In Joyce’s “The Dead,” Galway is mentioned as the hometown of Gabriel’s wife, Gretta. Throughout the story, this place increasingly emphasizes the separation between Gabriel and Irish culture. When asked by Miss Ivor about a vacation to Galway, he refuses, insisting that a vacation outside Ireland would be strides better. Miss Ivors siezes this opportunity to make Gabriel question his reply. He becomes more and more frustrated at the insistence that he is a West Briton, despite his inability to state otherwise. This scene paired with Gabriel’s exchange with Gretta shortly afterwards brings forward the connection that the setting of Galway has with culture and Unionist ideals. While Gretta would jump at the chance to revisit her past and thrive within it, Gabriel actively looks for satisfaction in places elsewhere, places that are culturally separate from Ireland. This speaks volumes to the weight he gives to his own roots, whether Gabriel realizes it or not. He does not know passion for his origins in the same way that Gretta and Miss Ivors do.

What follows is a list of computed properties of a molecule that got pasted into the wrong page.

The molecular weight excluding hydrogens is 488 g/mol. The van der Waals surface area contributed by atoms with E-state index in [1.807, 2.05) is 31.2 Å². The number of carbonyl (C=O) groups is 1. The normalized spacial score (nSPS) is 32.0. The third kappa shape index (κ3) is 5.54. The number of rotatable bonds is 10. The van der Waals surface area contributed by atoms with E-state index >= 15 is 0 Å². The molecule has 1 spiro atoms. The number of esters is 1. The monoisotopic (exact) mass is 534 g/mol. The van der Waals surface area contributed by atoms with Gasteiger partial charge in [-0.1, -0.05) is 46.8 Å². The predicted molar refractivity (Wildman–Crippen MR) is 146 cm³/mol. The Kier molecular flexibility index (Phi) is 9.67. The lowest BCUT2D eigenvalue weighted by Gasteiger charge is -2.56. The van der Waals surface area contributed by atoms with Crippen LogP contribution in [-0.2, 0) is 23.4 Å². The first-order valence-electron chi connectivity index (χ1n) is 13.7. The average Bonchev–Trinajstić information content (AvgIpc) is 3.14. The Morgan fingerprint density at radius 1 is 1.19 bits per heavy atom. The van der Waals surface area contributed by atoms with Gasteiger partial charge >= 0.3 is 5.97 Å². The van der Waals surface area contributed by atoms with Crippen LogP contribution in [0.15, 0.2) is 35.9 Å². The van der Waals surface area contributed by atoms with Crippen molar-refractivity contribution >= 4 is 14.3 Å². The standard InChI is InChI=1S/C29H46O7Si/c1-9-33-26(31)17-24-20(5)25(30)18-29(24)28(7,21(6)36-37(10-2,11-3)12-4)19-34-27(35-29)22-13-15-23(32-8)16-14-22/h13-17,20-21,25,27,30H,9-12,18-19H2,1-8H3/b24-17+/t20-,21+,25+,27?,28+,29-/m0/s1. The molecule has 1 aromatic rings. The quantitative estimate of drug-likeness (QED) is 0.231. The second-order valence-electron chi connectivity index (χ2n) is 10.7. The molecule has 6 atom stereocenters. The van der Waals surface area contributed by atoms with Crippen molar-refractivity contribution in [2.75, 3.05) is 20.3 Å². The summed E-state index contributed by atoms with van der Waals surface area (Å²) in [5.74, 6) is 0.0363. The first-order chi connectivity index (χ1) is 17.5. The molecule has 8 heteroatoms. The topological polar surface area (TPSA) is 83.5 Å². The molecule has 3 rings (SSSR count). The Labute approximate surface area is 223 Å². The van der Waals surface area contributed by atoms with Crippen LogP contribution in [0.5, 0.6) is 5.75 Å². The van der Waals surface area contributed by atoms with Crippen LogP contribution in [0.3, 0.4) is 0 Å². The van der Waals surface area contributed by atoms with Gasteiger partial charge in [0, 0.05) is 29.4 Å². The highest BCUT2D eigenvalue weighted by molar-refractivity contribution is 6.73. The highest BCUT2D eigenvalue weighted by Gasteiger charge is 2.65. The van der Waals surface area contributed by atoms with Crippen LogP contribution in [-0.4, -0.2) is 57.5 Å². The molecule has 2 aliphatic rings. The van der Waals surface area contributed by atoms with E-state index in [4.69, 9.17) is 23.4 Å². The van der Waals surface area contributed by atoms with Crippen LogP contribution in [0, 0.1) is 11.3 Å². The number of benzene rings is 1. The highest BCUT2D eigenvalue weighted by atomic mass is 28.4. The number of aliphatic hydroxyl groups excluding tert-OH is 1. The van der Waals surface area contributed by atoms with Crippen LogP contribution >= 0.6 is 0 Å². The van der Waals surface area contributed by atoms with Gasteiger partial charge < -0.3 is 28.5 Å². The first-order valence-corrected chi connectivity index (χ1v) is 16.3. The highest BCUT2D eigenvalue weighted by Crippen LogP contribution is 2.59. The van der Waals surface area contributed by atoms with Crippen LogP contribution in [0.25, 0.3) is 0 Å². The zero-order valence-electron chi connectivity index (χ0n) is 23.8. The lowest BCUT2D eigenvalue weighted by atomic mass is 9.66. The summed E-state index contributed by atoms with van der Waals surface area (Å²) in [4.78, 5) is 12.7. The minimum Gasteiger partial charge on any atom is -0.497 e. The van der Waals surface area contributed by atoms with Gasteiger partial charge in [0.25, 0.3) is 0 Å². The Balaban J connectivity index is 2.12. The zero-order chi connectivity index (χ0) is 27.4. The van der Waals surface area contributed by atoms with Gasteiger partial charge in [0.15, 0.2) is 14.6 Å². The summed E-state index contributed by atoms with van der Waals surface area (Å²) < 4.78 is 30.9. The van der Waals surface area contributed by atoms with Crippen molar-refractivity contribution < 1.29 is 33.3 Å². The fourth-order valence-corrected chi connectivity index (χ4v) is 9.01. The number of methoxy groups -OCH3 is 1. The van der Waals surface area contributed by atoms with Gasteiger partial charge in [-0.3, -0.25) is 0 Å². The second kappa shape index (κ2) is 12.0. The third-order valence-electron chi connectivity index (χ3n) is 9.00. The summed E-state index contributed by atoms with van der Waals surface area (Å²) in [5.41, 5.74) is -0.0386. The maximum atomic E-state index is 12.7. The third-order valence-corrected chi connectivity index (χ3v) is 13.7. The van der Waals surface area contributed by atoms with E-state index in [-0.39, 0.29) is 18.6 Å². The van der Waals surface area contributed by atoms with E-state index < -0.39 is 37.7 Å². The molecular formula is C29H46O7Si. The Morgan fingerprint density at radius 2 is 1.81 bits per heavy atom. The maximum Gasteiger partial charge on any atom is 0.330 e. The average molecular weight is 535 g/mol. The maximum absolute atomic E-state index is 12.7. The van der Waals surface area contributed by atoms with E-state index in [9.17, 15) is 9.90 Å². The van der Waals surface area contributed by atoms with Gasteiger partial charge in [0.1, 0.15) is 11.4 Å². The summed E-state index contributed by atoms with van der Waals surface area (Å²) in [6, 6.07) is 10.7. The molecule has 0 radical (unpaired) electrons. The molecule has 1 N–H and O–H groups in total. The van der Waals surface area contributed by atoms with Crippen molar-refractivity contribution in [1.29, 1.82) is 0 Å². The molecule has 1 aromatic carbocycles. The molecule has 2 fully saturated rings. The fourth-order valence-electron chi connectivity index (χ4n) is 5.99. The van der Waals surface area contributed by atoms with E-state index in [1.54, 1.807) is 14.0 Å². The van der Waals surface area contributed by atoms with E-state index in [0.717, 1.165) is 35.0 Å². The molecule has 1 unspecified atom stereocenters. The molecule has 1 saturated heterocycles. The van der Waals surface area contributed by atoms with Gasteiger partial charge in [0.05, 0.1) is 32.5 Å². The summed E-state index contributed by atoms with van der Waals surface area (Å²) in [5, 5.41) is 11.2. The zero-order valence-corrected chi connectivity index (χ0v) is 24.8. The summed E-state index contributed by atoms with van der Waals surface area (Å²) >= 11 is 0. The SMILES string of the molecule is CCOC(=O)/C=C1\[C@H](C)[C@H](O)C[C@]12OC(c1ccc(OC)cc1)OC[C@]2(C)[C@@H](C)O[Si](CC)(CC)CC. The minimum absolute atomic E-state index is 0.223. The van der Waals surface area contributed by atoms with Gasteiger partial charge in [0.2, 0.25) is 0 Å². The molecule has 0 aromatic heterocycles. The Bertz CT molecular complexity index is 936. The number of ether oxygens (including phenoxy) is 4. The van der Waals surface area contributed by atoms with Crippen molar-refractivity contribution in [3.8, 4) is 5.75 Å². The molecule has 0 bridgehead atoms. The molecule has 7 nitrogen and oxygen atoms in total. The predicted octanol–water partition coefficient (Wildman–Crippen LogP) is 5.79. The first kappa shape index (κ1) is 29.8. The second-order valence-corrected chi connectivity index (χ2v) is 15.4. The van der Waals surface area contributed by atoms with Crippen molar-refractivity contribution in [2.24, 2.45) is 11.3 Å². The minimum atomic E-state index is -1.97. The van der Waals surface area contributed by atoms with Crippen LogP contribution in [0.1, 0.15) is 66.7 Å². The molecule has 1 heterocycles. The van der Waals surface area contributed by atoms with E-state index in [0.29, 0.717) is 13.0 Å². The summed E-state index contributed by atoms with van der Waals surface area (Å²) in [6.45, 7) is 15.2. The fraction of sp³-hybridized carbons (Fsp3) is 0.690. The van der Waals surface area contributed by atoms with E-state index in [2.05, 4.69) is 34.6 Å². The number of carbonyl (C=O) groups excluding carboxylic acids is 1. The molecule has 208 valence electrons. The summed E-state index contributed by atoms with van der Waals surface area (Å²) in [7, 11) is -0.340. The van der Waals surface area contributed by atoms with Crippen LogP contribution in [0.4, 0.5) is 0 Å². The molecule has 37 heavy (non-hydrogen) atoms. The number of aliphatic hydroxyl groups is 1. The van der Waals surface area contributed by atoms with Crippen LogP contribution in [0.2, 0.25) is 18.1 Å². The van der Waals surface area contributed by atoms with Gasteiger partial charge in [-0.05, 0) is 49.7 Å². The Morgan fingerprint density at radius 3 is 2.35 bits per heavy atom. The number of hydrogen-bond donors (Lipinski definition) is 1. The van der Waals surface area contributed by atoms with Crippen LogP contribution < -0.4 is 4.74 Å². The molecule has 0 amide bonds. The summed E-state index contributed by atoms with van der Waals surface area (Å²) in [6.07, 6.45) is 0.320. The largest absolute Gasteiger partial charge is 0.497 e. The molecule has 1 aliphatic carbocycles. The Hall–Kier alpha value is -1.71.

Furthermore, the connection between Galway and Gretta’s wistful love may hint that the place, to her, embodies something that was wonderful but could never be. Something beautiful, but also something that was and remains temporary. Ultimately, instead of going back to Galway after moving away, she married Gabriel and left the lifestyle of her hometown behind; she had to leave behind the old passion that Michael Furey so exemplified in exchange for the learning of a new culture, new knowledge, and a new social class. This idea is further displayed in her being sent to a convent by her grandmother, which “might suggest that they had some social ambition for her” (Brown 316). Thus, Gretta’s separation from Michael and placement in a social ladder might reveal that a life apart from Galway and everything connected to it served as a sacrifice for the sake of what her grandmother thought might be a better life.